In the end, it came down to getting multiple opinions, doing tons of reading, and getting a gut feeling. The evidence was stacked in favor of my back getting worse and worse over time, so I took the plunge. It hasn't been easy but it has been worth it.

I could have written those words myself! The only difference is, is that I haven't taken the plunge yet, I will in 5 months, but I hope I will will look back and say "it was worth it" as well.

ADMoul
04-30-2010, 04:07 PM
I agree with Chris about having that "gut" feeling about when it's the right thing to do and I was someone who thought they would never do this surgery. In my case, pain was the deciding factor and that I wanted a better quality of life than I was experiencing pre-op. The more accurate information you can gather, they better prepared you are to make the right decision. I knew the first Dr. I saw was not the right person and there were folks on this forum who pretty much said "You need to get that fixed, Find another Dr." So I did and I got it fixed and it was one of the best decisions I've ever made. Yes I'm still stiff and achey at times and my hip hurts and I know recovery is a long process, but I feel like a new person. Best of luck to you.

loves to skate
05-01-2010, 01:49 PM
i swear that if i needed surgery down to the L3 level, i wouldve done it by now! instead, mine was to start at L4, though Dr Lonner just changed it, so apparently now, the side incision will be at L1..even higher...that doenst make me happy, but so be it! it is the fusion TO PELVIS that totally freaks me out, even now with the "minimal invasive " technique...every time i take a shower now, i imagine doing so but not being able to reach my back...shave my legs (in the shower), or reach other lower areas! :rolleyes: every time i sit up in bed, i imagine having to log roll...by the way, can any "pelvic people" tell me whether log rolling is required forever, or whether you can eventually bend from the hips enuf to sit up in bed when arising in the morning...???? :confused: every time i get in and out of my car now i imagine doing it with the rods in my back and screws in my pelvis!...every time i pick up my 10 pound angel puppy...i imagine...well, you get the idea...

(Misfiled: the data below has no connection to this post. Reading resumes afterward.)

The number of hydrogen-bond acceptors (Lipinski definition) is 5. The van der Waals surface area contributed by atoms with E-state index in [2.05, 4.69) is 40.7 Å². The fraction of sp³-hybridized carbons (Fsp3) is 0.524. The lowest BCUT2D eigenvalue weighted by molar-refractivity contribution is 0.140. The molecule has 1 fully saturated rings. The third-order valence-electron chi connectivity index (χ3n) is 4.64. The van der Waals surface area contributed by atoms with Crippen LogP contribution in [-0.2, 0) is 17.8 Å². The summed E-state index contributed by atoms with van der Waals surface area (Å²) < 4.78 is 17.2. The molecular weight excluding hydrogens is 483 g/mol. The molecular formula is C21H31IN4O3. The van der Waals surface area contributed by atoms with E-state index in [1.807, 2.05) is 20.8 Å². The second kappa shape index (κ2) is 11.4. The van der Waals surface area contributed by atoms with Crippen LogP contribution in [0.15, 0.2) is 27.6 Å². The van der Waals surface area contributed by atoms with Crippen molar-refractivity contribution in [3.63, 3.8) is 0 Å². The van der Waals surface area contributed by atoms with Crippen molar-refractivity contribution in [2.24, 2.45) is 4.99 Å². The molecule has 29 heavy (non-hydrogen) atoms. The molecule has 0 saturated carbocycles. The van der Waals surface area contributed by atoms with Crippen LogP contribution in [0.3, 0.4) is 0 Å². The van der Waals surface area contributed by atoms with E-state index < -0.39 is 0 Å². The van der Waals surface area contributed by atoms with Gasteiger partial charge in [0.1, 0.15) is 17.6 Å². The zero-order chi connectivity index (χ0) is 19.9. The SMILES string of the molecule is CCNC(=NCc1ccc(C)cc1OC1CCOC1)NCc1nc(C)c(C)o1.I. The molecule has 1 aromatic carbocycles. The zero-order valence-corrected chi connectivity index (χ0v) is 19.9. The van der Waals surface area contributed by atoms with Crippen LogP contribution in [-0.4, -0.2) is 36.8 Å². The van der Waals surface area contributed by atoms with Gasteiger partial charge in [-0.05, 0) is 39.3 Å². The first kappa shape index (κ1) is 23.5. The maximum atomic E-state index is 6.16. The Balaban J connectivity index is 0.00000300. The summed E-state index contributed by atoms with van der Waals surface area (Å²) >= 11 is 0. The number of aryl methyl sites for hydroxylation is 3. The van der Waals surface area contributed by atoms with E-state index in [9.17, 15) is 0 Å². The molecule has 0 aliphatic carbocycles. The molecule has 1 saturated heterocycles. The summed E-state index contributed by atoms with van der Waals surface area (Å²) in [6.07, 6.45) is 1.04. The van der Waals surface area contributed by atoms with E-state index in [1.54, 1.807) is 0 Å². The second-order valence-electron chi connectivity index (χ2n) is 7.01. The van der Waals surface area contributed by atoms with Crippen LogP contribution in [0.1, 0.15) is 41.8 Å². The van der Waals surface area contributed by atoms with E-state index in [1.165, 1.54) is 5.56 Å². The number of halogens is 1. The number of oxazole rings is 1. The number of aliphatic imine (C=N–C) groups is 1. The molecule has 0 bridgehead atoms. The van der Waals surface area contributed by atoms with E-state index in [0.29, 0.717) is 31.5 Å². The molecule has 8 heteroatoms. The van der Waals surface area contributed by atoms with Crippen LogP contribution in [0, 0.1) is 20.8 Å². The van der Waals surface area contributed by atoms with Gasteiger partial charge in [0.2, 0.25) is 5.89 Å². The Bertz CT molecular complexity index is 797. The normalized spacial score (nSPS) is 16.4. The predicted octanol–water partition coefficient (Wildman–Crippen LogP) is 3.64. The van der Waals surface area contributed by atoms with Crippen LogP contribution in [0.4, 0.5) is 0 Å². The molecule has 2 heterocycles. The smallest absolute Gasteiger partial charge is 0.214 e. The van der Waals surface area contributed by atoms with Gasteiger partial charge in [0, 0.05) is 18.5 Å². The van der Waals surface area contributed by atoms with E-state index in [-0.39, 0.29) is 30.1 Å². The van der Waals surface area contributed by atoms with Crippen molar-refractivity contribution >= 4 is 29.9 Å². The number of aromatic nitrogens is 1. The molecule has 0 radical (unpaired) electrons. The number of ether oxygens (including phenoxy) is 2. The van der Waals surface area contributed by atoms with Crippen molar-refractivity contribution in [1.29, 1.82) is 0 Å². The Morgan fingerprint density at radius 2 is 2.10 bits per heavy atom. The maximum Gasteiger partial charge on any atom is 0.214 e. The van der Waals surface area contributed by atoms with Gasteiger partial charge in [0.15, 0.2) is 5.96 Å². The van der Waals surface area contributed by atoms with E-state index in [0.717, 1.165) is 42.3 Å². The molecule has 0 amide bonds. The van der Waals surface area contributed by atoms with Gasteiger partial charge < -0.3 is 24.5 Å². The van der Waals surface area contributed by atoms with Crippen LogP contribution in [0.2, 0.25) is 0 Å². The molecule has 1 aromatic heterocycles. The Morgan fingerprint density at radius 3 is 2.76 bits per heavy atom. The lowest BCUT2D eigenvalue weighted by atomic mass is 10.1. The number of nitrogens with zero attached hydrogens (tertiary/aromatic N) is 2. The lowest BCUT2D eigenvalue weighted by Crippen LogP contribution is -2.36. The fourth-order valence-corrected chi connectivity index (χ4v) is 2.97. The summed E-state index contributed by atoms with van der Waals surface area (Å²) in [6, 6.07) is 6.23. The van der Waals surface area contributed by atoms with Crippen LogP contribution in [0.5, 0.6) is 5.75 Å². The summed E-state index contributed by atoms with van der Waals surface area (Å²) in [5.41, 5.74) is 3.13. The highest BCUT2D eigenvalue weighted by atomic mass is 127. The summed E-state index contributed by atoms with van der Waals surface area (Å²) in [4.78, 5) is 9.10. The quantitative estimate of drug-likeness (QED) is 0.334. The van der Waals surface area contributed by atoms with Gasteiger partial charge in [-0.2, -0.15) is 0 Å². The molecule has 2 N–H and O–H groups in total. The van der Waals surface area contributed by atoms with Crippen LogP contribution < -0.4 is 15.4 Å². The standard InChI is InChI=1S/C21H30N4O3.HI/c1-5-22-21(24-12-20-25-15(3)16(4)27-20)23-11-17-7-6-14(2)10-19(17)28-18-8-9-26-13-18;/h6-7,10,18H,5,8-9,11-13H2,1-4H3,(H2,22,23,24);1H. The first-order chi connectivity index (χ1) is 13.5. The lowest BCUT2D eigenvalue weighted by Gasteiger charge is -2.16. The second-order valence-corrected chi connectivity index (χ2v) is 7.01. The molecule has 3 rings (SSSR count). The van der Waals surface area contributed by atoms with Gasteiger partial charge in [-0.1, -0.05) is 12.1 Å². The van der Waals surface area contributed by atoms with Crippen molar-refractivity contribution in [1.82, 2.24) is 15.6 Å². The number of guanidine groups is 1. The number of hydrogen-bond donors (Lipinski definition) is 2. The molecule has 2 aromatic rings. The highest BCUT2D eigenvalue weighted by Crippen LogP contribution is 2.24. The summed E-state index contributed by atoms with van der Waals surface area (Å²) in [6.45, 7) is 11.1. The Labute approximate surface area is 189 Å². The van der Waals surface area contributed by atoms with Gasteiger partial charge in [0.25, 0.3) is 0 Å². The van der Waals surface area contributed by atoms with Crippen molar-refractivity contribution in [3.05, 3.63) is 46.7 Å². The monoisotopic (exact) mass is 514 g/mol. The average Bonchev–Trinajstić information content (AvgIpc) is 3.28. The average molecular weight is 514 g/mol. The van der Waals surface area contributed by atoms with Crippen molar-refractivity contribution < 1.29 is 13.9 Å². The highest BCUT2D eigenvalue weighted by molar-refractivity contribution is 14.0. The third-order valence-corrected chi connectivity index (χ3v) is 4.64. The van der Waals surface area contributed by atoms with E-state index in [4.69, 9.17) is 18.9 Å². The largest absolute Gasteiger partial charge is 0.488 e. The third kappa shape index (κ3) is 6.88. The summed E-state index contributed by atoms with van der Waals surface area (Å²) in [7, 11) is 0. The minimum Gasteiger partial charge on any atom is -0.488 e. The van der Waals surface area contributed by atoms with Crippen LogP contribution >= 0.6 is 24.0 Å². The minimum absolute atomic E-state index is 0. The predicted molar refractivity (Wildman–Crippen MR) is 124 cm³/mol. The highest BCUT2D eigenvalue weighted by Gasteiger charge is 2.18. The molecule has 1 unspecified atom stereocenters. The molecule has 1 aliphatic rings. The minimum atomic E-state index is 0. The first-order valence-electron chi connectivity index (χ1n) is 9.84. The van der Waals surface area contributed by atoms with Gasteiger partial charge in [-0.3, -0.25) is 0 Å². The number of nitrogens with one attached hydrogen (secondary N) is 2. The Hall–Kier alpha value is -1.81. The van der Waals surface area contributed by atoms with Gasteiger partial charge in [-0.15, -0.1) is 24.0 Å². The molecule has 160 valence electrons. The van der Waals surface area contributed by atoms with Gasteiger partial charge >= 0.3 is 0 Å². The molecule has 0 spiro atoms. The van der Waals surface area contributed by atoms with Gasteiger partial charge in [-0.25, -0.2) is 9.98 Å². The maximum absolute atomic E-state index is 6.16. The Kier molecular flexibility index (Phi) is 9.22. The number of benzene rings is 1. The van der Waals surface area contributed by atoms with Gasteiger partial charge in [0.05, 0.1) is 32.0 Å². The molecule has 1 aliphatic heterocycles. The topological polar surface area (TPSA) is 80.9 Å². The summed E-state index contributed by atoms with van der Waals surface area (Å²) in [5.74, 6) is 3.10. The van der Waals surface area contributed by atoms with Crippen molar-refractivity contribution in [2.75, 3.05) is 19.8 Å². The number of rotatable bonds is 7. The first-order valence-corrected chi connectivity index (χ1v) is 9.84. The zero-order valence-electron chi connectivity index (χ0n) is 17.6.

i know that there are problems with thoracic surgery...heck, i've got a 42 degree thoracic curve now and there is no guarantee it wont need upward fusion extension one day...but i just see the post surgery problems as different with pelvic fixation...:eek:

jess

Jess, I can sit up in bed without logrolling but I shouldn't. Logrolling puts much less stress on your entire back whether you need a fusion, don't need a fusion or have a fusion. What in your mind is so horrible about logrolling? People do sit ups as an exercise. Instead of doing sit ups, they should be doing crunches because they put much less stress on the lumbar spine and strengthen the abs just as well. Instead of squatting, we should be going down on one knee. We should all be learning how to take care of our backs and knees and all our joints because we all are aging.:eek: Is your thoracic curve structural or compensatory. My thoracic curve is almost nonexistent now after two years. It really amazed me when I saw my last x-rays.

debbei
05-01-2010, 02:06 PM
Sally is right, logrolling is no big deal. Sometimes I still do, other times I do not. It gets to be second nature.